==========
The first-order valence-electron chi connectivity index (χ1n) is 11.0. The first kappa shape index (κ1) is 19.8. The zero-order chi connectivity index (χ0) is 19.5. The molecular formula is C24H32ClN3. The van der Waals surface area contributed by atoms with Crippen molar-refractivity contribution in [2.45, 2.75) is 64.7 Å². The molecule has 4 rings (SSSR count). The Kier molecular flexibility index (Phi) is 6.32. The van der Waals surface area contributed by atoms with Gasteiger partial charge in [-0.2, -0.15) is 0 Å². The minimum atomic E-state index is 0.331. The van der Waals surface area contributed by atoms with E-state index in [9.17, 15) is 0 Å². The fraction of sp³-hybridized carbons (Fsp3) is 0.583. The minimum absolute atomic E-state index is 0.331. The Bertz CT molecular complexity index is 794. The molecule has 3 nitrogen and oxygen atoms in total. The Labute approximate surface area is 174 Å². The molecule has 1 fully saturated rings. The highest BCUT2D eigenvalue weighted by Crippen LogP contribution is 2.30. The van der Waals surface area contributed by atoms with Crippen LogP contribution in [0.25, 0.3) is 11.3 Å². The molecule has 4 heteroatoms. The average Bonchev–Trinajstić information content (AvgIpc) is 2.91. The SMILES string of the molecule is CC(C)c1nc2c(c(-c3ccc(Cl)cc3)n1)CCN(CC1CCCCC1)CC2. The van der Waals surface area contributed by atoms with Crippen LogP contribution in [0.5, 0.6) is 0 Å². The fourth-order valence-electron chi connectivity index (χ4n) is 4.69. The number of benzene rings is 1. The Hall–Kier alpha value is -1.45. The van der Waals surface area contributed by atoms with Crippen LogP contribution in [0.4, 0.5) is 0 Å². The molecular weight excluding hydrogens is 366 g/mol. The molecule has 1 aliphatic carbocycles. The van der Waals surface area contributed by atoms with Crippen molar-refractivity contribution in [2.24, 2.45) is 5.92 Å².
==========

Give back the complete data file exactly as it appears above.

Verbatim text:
The first-order valence-electron chi connectivity index (χ1n) is 11.0. The first kappa shape index (κ1) is 19.8. The zero-order chi connectivity index (χ0) is 19.5. The molecular formula is C24H32ClN3. The van der Waals surface area contributed by atoms with Crippen molar-refractivity contribution in [2.45, 2.75) is 64.7 Å². The molecule has 4 rings (SSSR count). The Kier molecular flexibility index (Phi) is 6.32. The van der Waals surface area contributed by atoms with Gasteiger partial charge in [-0.2, -0.15) is 0 Å². The minimum atomic E-state index is 0.331. The van der Waals surface area contributed by atoms with E-state index in [9.17, 15) is 0 Å². The fraction of sp³-hybridized carbons (Fsp3) is 0.583. The minimum absolute atomic E-state index is 0.331. The Bertz CT molecular complexity index is 794. The molecule has 3 nitrogen and oxygen atoms in total. The Labute approximate surface area is 174 Å². The molecule has 1 fully saturated rings. The highest BCUT2D eigenvalue weighted by Crippen LogP contribution is 2.30. The van der Waals surface area contributed by atoms with Crippen LogP contribution in [0.25, 0.3) is 11.3 Å². The molecule has 4 heteroatoms. The average Bonchev–Trinajstić information content (AvgIpc) is 2.91. The SMILES string of the molecule is CC(C)c1nc2c(c(-c3ccc(Cl)cc3)n1)CCN(CC1CCCCC1)CC2. The van der Waals surface area contributed by atoms with Crippen LogP contribution in [0.5, 0.6) is 0 Å². The fourth-order valence-electron chi connectivity index (χ4n) is 4.69. The number of benzene rings is 1. The Hall–Kier alpha value is -1.45. The van der Waals surface area contributed by atoms with Crippen LogP contribution in [0.4, 0.5) is 0 Å². The molecular weight excluding hydrogens is 366 g/mol. The molecule has 1 aliphatic carbocycles. The van der Waals surface area contributed by atoms with Crippen molar-refractivity contribution in [2.24, 2.45) is 5.92 Å².